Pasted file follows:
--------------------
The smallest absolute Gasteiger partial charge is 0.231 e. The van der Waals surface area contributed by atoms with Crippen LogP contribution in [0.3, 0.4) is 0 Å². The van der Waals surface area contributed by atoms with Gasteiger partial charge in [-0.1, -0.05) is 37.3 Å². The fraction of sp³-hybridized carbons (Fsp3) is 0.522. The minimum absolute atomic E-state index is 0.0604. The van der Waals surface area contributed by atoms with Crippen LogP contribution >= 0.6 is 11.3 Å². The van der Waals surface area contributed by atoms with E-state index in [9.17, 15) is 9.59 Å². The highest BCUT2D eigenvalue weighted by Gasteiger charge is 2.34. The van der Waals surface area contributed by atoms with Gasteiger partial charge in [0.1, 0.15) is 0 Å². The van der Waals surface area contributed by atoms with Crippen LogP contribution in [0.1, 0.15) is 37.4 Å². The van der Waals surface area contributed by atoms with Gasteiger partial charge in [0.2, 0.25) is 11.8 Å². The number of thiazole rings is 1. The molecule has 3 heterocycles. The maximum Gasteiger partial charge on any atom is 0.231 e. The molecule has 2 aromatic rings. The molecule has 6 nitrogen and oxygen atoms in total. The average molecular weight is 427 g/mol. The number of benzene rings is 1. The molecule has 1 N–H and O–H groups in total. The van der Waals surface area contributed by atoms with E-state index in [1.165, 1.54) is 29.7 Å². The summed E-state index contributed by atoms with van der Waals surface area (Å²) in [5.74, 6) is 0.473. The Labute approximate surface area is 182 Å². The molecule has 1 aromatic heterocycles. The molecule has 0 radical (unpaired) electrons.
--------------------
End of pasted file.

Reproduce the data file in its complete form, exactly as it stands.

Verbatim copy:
The smallest absolute Gasteiger partial charge is 0.231 e. The van der Waals surface area contributed by atoms with Crippen LogP contribution in [0.3, 0.4) is 0 Å². The van der Waals surface area contributed by atoms with Gasteiger partial charge in [-0.1, -0.05) is 37.3 Å². The fraction of sp³-hybridized carbons (Fsp3) is 0.522. The minimum absolute atomic E-state index is 0.0604. The van der Waals surface area contributed by atoms with Crippen LogP contribution >= 0.6 is 11.3 Å². The van der Waals surface area contributed by atoms with E-state index in [9.17, 15) is 9.59 Å². The highest BCUT2D eigenvalue weighted by Gasteiger charge is 2.34. The van der Waals surface area contributed by atoms with Gasteiger partial charge in [0.1, 0.15) is 0 Å². The van der Waals surface area contributed by atoms with Crippen LogP contribution in [0.1, 0.15) is 37.4 Å². The van der Waals surface area contributed by atoms with Gasteiger partial charge in [0.2, 0.25) is 11.8 Å². The number of thiazole rings is 1. The molecule has 3 heterocycles. The maximum Gasteiger partial charge on any atom is 0.231 e. The molecule has 2 aromatic rings. The molecule has 6 nitrogen and oxygen atoms in total. The average molecular weight is 427 g/mol. The number of benzene rings is 1. The molecule has 1 N–H and O–H groups in total. The van der Waals surface area contributed by atoms with E-state index in [1.165, 1.54) is 29.7 Å². The summed E-state index contributed by atoms with van der Waals surface area (Å²) in [5.74, 6) is 0.473. The Labute approximate surface area is 182 Å². The molecule has 1 aromatic heterocycles. The molecule has 0 radical (unpaired) electrons.